“Given the feedback I’ve received, it’s apparent that most of Tesla’s existing shareholders believe we are better off as a public company,” Musk wrote. “I knew the process of going private would be challenging, but it’s clear that it would be even more time-consuming and distracting than initially anticipated.
It’s obvious why Musk was attracted to the idea of taking Tesla private. Private companies are exempt from most of the transparency requirements imposed on public companies, and they tend to face less pressure to meet quarterly earnings targets than public companies. But it was always a bit of a mystery why Musk thought shareholders would want to go along with his plan.
It’s not even clear Musk could have raised the money to take Tesla private. While Musk expressed confidence that Saudi Arabia’s sovereign wealth fund was eager to finance the transaction, the Saudis were conspicuously silent on the topic. They did take a $2 billion stake in Tesla shortly before Musk’s tweet, but they are also reportedly considering an investment in Tesla competitor Lucid Motors, which doesn’t seem like the behavior of an investor that’s planning to make a much bigger bet on Tesla.
Unfortunately for Musk, abandoning the plan to go private won’t put an end to the legal headaches his proposal has spawned. Tesla is facing both shareholder lawsuits and an investigation from the Securities and Exchange Commission. These are likely to continue. Indeed, Musk’s decision to abandon the proposal only underscores critics’ contention that Musk wasn’t telling the truth when he said he had “funding secured” to take Tesla private.
“No proven path”
As private company shareholders, investors would not be guaranteed regular updates about the company’s financial situation. Even more significant, they would lose the liquidity benefits of holding a stock that’s traded on public markets.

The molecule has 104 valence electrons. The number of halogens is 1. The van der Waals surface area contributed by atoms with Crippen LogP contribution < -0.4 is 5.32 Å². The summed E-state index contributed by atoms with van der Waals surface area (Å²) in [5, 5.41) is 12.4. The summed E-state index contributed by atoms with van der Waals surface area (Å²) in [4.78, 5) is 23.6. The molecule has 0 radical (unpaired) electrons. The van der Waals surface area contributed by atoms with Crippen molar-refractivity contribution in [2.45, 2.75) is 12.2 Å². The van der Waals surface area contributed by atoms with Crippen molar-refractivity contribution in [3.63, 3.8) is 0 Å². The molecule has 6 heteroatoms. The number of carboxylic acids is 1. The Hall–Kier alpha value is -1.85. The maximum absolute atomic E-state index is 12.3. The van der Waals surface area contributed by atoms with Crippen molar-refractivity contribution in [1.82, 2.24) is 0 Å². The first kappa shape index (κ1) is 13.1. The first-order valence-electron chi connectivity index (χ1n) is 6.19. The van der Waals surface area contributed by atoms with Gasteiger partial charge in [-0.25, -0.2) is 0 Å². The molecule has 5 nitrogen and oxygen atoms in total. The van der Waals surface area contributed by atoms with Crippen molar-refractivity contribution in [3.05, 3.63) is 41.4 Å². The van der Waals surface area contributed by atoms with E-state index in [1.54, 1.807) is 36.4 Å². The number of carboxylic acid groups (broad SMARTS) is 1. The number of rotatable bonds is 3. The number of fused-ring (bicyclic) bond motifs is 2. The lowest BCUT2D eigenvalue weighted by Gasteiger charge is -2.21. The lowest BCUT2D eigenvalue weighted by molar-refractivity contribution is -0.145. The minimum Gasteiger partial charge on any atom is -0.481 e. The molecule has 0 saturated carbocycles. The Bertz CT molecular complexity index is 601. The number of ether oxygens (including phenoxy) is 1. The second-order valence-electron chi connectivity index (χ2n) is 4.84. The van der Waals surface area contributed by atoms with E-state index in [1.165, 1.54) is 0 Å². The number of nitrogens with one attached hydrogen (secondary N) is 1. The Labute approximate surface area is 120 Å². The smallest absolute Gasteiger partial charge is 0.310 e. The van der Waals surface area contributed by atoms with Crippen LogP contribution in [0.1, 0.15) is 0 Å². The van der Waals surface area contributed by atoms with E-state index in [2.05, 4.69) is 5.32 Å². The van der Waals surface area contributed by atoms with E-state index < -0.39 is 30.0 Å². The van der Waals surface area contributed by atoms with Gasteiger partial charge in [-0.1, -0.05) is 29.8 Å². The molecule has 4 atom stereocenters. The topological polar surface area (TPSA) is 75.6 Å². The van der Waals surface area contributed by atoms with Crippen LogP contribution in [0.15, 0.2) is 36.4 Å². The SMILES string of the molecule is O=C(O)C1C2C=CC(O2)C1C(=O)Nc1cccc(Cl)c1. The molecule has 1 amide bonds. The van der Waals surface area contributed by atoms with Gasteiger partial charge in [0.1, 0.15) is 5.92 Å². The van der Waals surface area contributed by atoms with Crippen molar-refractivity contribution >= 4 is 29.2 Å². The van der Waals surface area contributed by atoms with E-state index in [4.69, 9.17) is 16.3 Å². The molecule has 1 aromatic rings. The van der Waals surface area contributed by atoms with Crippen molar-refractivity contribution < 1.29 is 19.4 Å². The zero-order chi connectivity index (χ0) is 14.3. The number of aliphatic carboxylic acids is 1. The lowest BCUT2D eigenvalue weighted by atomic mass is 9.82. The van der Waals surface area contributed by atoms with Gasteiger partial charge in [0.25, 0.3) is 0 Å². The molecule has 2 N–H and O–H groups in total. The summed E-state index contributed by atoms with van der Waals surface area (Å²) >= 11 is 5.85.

A public company shareholder can cash out at any time by selling shares on the stock market. Private shareholders, in contrast, can only sell their shares in limited circumstances determined by company management—and often they’re unable to sell their shares for months or years at a time.
From Musk’s perspective, limiting the liquidity of Tesla shares would be a feature, since it would eliminate the distraction of Tesla’s volatile share price. But it’s easy to see why many shareholders were unenthusiastic about the idea of trading in their highly liquid Tesla shares for a less-liquid version—especially since the reduced liquidity of privately held shares often causes them to fetch a lower price than equivalent publicly traded shares would.
Musk’s proposal also faced another major roadblock. Musk said he was hoping to allow all of Tesla’s existing shareholders to continue as shareholders in the private company. But Tesla has thousands of shareholders, and SEC regulations specifically prohibit privately held companies from having more than 2,000 shareholders. While a few companies have found ways to skirt this requirement in limited ways, experts told us that Musk would be wading into uncharted legal territory if he tried to use legal gimmicks to flout the clear purpose of public company laws.
“There is also no proven path for most retail investors to own shares if we were private,” Musk conceded in his Friday blog post. “Although the majority of shareholders I spoke to said they would remain with Tesla if we went private, the sentiment, in a nutshell, was ‘please don’t do this.'”
“After considering all of these factors, I met with Tesla’s board of directors yesterday and let them know that I believe the better path is for Tesla to remain public,” Musk writes. “The board indicated that they agree.”
Lawsuits and SEC investigation are likely to continue
By abandoning his go-private proposal, Musk is removing a major distraction for Musk and other Tesla management. However, abandoning the plan won’t necessarily put an end to the legal headaches spawned by his original tweet announcing the plan.
Musk tweeted on August 7 that he had “funding secured” to take Tesla private. But it quickly became clear that he had had only preliminary discussions with Saudi Arabia’s sovereign wealth fund and was far from having anything in writing.
“”That’s not what anyone in the financial markets thinks of when you say ‘funding secured,'” said securities law expert Stephen Diamond in a recent interview with Ars.
The tweet caused Tesla’s stock price to shoot up. And that could be a legal problem for Musk because securities laws make it illegal to manipulate the stock price with inaccurate information.
Within days, Musk was facing multiple lawsuits from shareholders who bought shares at inflated prices in the wake of Musk’s tweet. Tesla is also facing an investigation from the Securities and Exchange Commission on the same issue. Musk’s decision to abandon the plan will do nothing to stop either process; if anything, critics will argue that the decision to abandon the plan demonstrates that Musk did not actually have “funding secured.”